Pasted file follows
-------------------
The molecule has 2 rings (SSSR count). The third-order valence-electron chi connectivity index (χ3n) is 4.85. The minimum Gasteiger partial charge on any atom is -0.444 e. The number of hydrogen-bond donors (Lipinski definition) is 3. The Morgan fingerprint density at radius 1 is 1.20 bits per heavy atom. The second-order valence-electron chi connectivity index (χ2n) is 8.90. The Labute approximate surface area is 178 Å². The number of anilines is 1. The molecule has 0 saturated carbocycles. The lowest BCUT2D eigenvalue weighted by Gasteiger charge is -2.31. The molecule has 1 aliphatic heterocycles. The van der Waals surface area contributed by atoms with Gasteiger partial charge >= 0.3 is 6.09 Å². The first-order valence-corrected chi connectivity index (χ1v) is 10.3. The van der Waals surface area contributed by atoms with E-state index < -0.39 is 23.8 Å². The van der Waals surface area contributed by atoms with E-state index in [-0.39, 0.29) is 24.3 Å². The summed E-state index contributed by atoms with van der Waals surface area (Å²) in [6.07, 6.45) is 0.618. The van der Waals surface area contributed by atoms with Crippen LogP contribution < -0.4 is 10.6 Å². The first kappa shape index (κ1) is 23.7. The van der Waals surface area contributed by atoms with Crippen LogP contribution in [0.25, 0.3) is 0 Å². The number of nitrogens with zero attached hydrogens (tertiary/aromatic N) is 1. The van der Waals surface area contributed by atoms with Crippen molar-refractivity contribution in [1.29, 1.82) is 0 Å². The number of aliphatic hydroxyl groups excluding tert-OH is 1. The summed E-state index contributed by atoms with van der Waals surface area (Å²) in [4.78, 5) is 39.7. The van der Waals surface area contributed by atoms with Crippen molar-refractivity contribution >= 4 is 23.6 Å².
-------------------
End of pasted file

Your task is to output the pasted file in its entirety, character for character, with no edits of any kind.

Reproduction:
The molecule has 2 rings (SSSR count). The third-order valence-electron chi connectivity index (χ3n) is 4.85. The minimum Gasteiger partial charge on any atom is -0.444 e. The number of hydrogen-bond donors (Lipinski definition) is 3. The Morgan fingerprint density at radius 1 is 1.20 bits per heavy atom. The second-order valence-electron chi connectivity index (χ2n) is 8.90. The Labute approximate surface area is 178 Å². The number of anilines is 1. The molecule has 0 saturated carbocycles. The lowest BCUT2D eigenvalue weighted by Gasteiger charge is -2.31. The molecule has 1 aliphatic heterocycles. The van der Waals surface area contributed by atoms with Gasteiger partial charge >= 0.3 is 6.09 Å². The first-order valence-corrected chi connectivity index (χ1v) is 10.3. The van der Waals surface area contributed by atoms with E-state index < -0.39 is 23.8 Å². The van der Waals surface area contributed by atoms with E-state index in [-0.39, 0.29) is 24.3 Å². The summed E-state index contributed by atoms with van der Waals surface area (Å²) in [6.07, 6.45) is 0.618. The van der Waals surface area contributed by atoms with Crippen LogP contribution < -0.4 is 10.6 Å². The first kappa shape index (κ1) is 23.7. The van der Waals surface area contributed by atoms with Crippen LogP contribution in [0.25, 0.3) is 0 Å². The number of nitrogens with zero attached hydrogens (tertiary/aromatic N) is 1. The van der Waals surface area contributed by atoms with Crippen molar-refractivity contribution in [1.29, 1.82) is 0 Å². The number of aliphatic hydroxyl groups excluding tert-OH is 1. The summed E-state index contributed by atoms with van der Waals surface area (Å²) in [4.78, 5) is 39.7. The van der Waals surface area contributed by atoms with Crippen molar-refractivity contribution >= 4 is 23.6 Å².